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Williams v. J. Gastelo

United States District Court, C.D. California

September 23, 2019

DETRAIL WILLIAMS, Petitioner,
v.
J. GASTELO, Warden, Respondent.

          MEMORANDUM OPINION AND ORDER GRANTING MOTION TO DISMISS

          Sheri PYM United States Magistrate Judge

         I.

         INTRODUCTION

         On December 7, 2018, petitioner constructively filed a Petition for Writ of Habeas Corpus by a Person in State Custody (“Petition”).[1] Petitioner seeks to challenge his 2016 convictions for assault and battery on a peace officer in Los Angeles County Superior Court.

         On February 28, 2019, respondent filed a Motion to Dismiss the Petition, asserting the claims are barred by the one-year statute of limitations set forth in the Antiterrorism and Effective Death Penalty Act of 1996 (“AEDPA”), 28 U.S.C. § 2244(d)(1). For the reasons discussed below, the court finds the Petition is untimely. As such, the court grants the Motion to Dismiss.

         II.

         PROCEEDINGS

         On June 8, 2016, petitioner pled nolo contendre to assault upon a peace officer (Cal. Penal Code § 245(c)) and battery against a peace officer (Cal. Penal Code § 243(c)(2)), and admitted he inflicted great bodily injury in the commission of these offenses (Cal. Penal Code § 12022.7(a)). LD 1 at 30-31; LD 4 at 3-4; LD 7. Petitioner also admitted to three prior convictions that qualified as serious and/or violent felonies and strikes under California’s Three Strikes Law. See LD 1 at 31; LD 4 at 4-5. At the September 22, 2016 sentencing hearing, the trial court struck two of the three strikes and sentenced petitioner to 21 years in prison. LD 1 at 33-34; LD 7.

         Petitioner did not appeal his conviction or sentence. Petition at 2. Petitioner apparently tried to file a notice of appeal a few weeks after his sentencing, but it was not filed because there was no certificate of probable cause. LD 1 at 35. Petitioner then requested a certificate of probable cause, but the Superior Court denied that request on November 30, 2016. Id.

         Petitioner constructively filed a habeas petition in the Los Angeles County Superior Court on July 5, 2017. LD 8. Petitioner presented two sentencing error claims: (1) petitioner’s sentence was illegally enhanced; and (2) petitioner was given multiple sentences for a single criminal act. Id. On July 31, 2017, the Superior Court denied the habeas petition. LD 1 at 36-37.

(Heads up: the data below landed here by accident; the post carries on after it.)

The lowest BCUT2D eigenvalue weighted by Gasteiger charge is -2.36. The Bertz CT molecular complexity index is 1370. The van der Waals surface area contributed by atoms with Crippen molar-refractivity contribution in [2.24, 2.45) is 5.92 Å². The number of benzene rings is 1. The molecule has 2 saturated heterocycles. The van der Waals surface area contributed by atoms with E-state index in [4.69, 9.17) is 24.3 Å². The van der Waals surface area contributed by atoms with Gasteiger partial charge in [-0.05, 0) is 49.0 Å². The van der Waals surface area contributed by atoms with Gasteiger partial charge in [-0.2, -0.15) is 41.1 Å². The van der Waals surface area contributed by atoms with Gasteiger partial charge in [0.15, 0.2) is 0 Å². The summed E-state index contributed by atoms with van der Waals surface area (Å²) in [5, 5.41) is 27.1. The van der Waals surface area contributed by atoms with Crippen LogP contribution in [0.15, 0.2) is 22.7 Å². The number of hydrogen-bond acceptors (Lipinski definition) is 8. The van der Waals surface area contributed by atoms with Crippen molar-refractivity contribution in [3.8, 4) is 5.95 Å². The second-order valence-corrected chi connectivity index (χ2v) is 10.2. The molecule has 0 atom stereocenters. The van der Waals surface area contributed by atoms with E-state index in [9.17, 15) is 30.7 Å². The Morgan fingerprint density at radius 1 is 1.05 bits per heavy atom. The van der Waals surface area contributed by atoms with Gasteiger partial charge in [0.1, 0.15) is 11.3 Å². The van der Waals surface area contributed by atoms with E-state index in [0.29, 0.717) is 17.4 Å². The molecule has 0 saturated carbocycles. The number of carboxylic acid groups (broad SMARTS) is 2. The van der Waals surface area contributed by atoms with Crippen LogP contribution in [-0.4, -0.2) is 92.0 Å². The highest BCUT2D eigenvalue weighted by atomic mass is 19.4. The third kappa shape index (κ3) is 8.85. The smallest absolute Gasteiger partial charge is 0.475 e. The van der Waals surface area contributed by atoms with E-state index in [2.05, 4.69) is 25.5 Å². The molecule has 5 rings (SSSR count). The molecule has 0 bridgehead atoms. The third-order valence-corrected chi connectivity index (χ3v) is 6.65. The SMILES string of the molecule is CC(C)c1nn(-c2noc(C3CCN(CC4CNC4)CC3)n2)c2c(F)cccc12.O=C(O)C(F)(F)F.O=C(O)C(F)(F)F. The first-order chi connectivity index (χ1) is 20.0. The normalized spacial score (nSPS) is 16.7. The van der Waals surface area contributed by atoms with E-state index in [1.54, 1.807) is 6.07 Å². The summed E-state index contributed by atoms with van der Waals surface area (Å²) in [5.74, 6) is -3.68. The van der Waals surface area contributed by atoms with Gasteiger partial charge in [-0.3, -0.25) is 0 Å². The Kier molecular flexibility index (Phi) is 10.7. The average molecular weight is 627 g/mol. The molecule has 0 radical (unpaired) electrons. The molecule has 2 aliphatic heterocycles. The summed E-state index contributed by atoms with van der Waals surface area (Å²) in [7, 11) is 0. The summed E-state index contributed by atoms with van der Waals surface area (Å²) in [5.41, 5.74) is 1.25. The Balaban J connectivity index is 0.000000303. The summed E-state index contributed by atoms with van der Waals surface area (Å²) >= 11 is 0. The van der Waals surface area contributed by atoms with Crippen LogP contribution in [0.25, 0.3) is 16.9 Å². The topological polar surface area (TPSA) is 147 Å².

Petitioner constructively filed a Motion for Reconsideration in the Superior Court on September 21, 2017, but attached a habeas petition signed on July 6, 2017. See LD 9. The July 6, 2017 habeas petition raised a different second sentencing error claim – that petitioner’s sentence was disproportionate to other sentences for the same conduct – than the one constructively filed on July 5, 2017. See id. at 7. Construing the motion for reconsideration as a new habeas petition, the Superior Court denied it on October 4, 2017. See LD 10.

         On December 7, 2017, petitioner filed a notice of appeal. LD 1 at 39. The Superior Court denied the appeal as untimely. Id.

         On January 31, 2018, petitioner constructively filed a habeas petition in the California Court of Appeal. LD at 11. Petitioner argued: (1) he was unable to filed a timely notice of appeal due to mental illness; and (2) he received ineffective assistance of counsel for failure to investigate. Id. The Court of Appeal summarily denied the habeas petition on March 14, 2018. LD 12.

         Petitioner constructively filed a habeas petition in the California Supreme Court on May 23, 2018. LD 13. Petitioner raised the same two grounds presented to the Court of Appeal, and also argued he received an illegal sentence. See id. at 3-12. The California Supreme Court summarily denied the habeas petition on September 26, 2018. LD 14.

         Petitioner constructively filed the instant federal Petition on December 7, 2018.

         III.

         DISCUSSION

         A. The Petition Is Time-Barred Under AEDPA’s One-Year ...


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